In harm-ony's way
As you might expect, our trainee sources continually referred back to S&B's “work/life balance: there's very much an awareness that people have places to go and lives to live.” Most trainees “rarely” stayed beyond 6.30pm, but did highlight that corporate can come with more intense hours: “You never consistently stay late, but I have left at 2am once and done a weekend stint. However, you're never left alone and meals are usually offered.” The hours may be generally reasonable, but the approach to work at S&B is very serious: “Being a mid-tier law firm we can’t sit back like some larger City firms. We are very ambitious and want people who share that ambition.”
“Even the managing partner is part of the choir!”
Everybody is two to an office at S&B, and trainees always sit with their supervisor. “It’s a very integrated atmosphere; the single-site approach fosters a real sense of teamwork and community,” said one source. Others agreed: “While there’s obviously still a structure here, you feel like there’s very little hierarchy and everyone’s door is always open.” A whole host of social activities keep things friendly out of working hours too. We heard of netball matches, pilates sessions, gardening get togethers and sing-a-longs via S&B's choir, which competes against City firms annually. “Even the managing partner is part of the choir! It helps to make everyone feel on the same level.” And the fun doesn’t stop there: trainees reported embarking on “training away days in France,” attending “clayshooting days with clients” and playing “crazy golf in London.”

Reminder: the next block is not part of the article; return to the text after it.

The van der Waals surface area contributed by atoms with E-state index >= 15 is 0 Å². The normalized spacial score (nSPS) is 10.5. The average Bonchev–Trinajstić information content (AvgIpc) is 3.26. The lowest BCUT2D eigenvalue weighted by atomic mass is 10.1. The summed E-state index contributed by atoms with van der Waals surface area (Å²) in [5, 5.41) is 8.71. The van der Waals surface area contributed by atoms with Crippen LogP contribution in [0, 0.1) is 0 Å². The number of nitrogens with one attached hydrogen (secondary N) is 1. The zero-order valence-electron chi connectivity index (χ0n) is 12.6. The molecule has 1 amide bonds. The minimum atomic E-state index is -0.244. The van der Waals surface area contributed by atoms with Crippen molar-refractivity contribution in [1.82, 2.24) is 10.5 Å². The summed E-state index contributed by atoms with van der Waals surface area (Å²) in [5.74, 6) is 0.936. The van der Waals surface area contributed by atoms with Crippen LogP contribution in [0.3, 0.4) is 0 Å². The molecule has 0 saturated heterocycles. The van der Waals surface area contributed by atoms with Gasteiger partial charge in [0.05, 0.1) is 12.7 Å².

We weren't surprised to hear trainees tell us that they wanted to stay at S&B. “It's a reasonably informal process,” sources revealed. “They ask us where we'd like to qualify before they offer jobs, but we're also encouraged to take a proactive approach and speak to the heads of departments we're interested in.” In the end all four qualifiers were retained in 2017.
“There are loads of opportunities to get involved and make a difference; we have sector-focused meet-ups, for instance, where we can discuss how to move the business forward.”
How to get a Stevens & Bolton training contract
Vacation scheme deadline: 31 January 2018 (opens 1 December 2017)
Training contract deadline: 1 June 2018(opens 1 December 2017)
Applications and assessments
S&B receives approximately 150 applications for its vac scheme, plus another 500 direct applications for its five available training contracts. HR sources at the firm tell us that they're seeking applications that show “good grammar and language skills, and the ability to communicate concisely.”
The assessment process for a training contract is “straightforward and designed to give each person an opportunity to be themselves and find out about the firm” our HR sources explain. Candidates kick-start the process by completing an online application form. Those who impress are invited to attend an interview with S&B's training partner and the head of HR. Ace this, and you'll be asked to complete a Watson Glaser critical reasoning test. From here, candidates are asked to attend a second interview, this time with a selection of partners.
If successful, S&B will sponsor your law school education, and provide you with a maintenance grant of £6,000 per year.
Candidates from both law and non-law backgrounds are encouraged to apply. You'll need at least 340 UCAS points (and at least one A at A level) as well as a 2:1 degree or higher – those who are still at university need to be on track to achieve this.